Beyond the Blossoms: One Company’s Mission to Preserve Tradition

Each spring, the National Cherry Blossom Festival celebrates the Japanese gift to the United States of more than 3,000 cherry trees. People from around the world come to Washington to see the unforgettable blooms. Interestingly, visitors leave with not only a memory of these flowering trees, but also with a budding appreciation for Japanese culture.

Paul MacLardy is the owner of Arise Bazaar in Clinton, Maryland, one of the largest Japanese textile emporiums in the nation. Arise also has a large selection of Japanese ceramics and antiques, but MacLardy’s textiles are what set him apart. With upwards of 8,000 pieces – traditional Japanese kimonos, fireman’s coats, obis, workers jackets and Happi coats – he is a leading collector of Japanese textiles.

On Saturday, April 11, he will be displaying a portion of his collection at Sakura Matsuri.

Sakura Matsuri (which means Cherry Blossom Festival) is Washington’s annual Japanese street festival, the largest one-day celebration of Japanese culture in the U.S. Vendors and performers from all over the world fill nearly a mile of downtown D.C., sharing their love for Japanese custom and history.

Arise Bazaar will have a large, three-booth set-up with about 800 kimonos and textiles, along with Japanese ceramics, furniture and small gifts – all of which are for sale. There will also be three people present to do tying demonstrations and help attendees dress in a traditional kimono ensemble. The team takes pride in educating people about the many variations and details that go into these dressing ceremonies. With the large range of kimonos available, MacLardy has something for everyone, and his price points are accessible as well. Most kimonos cost between $40 and $100, but he also has a number of vintage kimonos, some of which are 19th-century collector’s pieces that can cost up to $5,000.

For MacLardy, the buying and selling of Japanese textiles is a passion that goes beyond business; it’s a mission to preserve a legacy.

In 2001, MacLardy published his book, “Kimono: Vanishing Tradition.” In it, he acknowledges that the art of making kimonos by hand has been slowly disappearing. The master kimono makers were reaching the end of their lives without passing on their skills. Young people who might take up the craft were uninterested. Furthermore, over the 20 years that MacLardy had been visiting Japan, he noticed that people weren’t wearing kimonos nearly as often.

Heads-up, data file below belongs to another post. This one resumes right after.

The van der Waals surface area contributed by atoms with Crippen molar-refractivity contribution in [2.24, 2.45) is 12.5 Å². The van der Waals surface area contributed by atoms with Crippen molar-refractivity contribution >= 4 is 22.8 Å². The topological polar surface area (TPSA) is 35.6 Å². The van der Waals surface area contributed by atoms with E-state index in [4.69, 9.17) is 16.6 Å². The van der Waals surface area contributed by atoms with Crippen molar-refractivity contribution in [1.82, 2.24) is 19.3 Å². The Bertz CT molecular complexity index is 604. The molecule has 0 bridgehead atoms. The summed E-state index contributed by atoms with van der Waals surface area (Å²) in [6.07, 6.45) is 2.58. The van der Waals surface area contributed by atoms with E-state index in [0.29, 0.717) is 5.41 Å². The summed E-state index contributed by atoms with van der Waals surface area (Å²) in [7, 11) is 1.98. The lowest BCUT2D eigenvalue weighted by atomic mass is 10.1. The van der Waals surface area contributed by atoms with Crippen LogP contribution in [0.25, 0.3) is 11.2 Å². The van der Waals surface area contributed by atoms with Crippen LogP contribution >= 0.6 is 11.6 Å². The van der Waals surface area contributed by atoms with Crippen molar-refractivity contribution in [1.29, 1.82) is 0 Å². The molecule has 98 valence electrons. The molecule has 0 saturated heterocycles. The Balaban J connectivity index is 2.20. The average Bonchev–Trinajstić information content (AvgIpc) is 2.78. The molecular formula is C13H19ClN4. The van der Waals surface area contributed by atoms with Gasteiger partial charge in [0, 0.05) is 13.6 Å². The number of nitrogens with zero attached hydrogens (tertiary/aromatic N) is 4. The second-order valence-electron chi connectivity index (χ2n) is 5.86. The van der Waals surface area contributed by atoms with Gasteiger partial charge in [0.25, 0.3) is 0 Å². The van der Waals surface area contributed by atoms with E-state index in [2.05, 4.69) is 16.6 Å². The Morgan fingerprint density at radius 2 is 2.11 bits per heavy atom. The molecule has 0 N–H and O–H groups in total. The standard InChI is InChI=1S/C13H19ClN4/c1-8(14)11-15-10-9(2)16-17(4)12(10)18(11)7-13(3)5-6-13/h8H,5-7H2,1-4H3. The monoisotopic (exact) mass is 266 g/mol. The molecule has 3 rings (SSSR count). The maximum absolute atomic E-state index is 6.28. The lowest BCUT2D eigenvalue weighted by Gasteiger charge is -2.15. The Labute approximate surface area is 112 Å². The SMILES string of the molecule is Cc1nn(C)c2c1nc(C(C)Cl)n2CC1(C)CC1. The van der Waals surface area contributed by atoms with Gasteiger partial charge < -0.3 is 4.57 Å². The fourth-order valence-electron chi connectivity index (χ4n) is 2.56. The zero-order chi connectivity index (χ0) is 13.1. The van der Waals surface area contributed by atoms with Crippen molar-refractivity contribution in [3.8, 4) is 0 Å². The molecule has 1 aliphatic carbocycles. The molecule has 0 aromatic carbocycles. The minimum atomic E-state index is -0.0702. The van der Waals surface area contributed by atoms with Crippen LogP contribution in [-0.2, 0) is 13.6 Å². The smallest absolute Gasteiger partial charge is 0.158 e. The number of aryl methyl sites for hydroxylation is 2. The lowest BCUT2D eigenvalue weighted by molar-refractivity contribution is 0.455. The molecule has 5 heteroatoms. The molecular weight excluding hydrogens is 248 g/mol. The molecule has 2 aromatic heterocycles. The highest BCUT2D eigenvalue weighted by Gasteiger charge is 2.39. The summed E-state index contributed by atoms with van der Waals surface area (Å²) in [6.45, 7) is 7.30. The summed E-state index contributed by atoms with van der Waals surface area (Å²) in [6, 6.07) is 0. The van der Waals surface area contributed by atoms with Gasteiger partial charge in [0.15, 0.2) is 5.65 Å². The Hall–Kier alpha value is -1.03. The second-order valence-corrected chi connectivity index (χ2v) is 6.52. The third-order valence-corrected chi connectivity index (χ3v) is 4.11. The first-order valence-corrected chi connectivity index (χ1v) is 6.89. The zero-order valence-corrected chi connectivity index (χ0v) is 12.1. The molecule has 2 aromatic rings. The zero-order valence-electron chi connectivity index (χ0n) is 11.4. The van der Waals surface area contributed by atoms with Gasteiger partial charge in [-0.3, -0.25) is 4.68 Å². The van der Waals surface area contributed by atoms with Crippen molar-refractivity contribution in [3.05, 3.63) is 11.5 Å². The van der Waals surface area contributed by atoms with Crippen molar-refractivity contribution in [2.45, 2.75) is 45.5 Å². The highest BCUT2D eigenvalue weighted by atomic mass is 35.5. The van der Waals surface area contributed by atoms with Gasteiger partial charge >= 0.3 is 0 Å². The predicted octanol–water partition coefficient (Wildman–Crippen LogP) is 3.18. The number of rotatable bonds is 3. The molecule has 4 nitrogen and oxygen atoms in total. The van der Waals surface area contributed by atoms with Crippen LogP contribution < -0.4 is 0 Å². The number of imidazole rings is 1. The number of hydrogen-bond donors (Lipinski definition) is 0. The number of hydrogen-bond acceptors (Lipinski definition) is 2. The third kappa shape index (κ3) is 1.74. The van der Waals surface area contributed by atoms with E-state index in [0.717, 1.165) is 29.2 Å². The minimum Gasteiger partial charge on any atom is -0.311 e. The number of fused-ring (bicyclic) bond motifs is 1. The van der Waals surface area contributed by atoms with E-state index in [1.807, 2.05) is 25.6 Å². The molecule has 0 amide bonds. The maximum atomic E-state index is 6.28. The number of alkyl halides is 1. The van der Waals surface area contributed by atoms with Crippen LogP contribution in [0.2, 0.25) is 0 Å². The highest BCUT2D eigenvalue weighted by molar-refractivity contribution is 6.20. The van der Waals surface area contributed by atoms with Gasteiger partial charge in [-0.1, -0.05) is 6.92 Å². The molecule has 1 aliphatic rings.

“Ironically, since we’ve written that book, that’s all changed,” he said. “When we started the company, people weren’t wearing kimono traditionally. Most people were buying long kimono or fabric to hang on a wall. Now, more and more people are buying kimonos to wear.” His forthcoming, second book, “Kimono: Symbols and Motifs,” will highlight this change in attitude.

The older generations have long understood the sophistication of Japanese textiles, but they are increasingly fascinating to younger people. MacLardy travels across the nation attending Japanese festivals and anime conventions, where he’s found a resurgence of interest in traditional Japanese textiles among young people. He’s also found that they are being reinvented in a modern way through experimental, untraditional styling. The kimono’s influence was evident in the 2015 fashion shows by designers such as Tracy Reese, Thakoon, Duro Olowu and Tibi, suggesting a heightened worldwide appreciation for these age-old garments.

For Paul and his team at Arise Bazaar, preserving the ceremonial dress of Japan is more important than ever in a changing 21st-century landscape. Stop by the Arise Bazaar booths at Sakura Matsuri on April 11 to take home a symbol of Japanese culture. The event, which takes place from 10 a.m. to 6 p.m. will close the National Cherry Blossom Festival.

Arise Bazaar is open Saturday from 11 a.m. to 4 p.m. and by appointment — 7169 Old Alexandria Ferry Road., Clinton, Md. — 301-806-0337.

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